Wednesday, Aug 13, 2008
A US Coast Guard cutter will set out on Thursday on a three-week trip to map a relatively unexplored area known as the Chukchi borderland, about 600 miles north of Alaska.
The cutter Healy will then launch again on September 6 accompanied by Canadian scientists aboard an icebreaker, who will conduct further tests to help identify the extent of the continental shelf north of Alaska.
The US is attempting to prove the Alaskan continental shelf stretches far beyond the 200-mile limit where coastal countries have sovereign rights over natural resources.
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The joint operation comes amid increasing international competition to tap the Arctic’s unexplored energy stores, thought to include 90 billion barrels of oil, about 15 per cent of the world’s undiscovered reserves, as well as a third of the world’s undiscovered natural gas, according to the US Geological Survey.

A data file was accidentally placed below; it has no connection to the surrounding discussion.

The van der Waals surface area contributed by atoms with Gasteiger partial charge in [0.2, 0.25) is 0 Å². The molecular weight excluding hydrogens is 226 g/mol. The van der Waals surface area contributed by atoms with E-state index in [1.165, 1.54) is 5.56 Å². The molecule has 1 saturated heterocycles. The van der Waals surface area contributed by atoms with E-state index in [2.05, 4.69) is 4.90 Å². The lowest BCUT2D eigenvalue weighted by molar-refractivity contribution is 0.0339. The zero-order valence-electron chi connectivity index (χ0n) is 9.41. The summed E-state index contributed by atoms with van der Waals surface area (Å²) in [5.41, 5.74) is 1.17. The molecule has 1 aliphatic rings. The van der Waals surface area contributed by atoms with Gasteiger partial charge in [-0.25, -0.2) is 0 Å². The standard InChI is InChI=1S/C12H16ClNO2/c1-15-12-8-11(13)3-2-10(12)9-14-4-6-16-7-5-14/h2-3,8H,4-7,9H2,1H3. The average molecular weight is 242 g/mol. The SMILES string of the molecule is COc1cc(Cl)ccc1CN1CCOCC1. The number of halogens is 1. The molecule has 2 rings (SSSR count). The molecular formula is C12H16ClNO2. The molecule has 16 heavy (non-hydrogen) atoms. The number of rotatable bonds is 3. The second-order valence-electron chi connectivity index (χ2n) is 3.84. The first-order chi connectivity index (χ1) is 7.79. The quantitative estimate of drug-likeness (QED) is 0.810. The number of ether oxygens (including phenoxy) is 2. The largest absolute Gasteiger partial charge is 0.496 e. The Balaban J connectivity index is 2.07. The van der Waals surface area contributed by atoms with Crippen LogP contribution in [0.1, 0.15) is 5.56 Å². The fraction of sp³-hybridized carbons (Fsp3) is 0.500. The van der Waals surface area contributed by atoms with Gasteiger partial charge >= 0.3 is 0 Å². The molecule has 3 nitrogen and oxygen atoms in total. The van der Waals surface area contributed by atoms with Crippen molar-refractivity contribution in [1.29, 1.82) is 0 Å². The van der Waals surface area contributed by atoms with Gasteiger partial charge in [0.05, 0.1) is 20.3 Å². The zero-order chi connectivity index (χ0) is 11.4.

The five countries that border the Arctic Ocean – Canada, Denmark, Norway, Russia and the US – dispute the sovereignty of the region’s waters.
Russia has claimed 460,000 square miles of Arctic waters and in a move marking the escalating rivalry, planted its flag on the ocean floor of the North Pole last summer.
This article was posted: Wednesday, August 13, 2008 at 3:14 am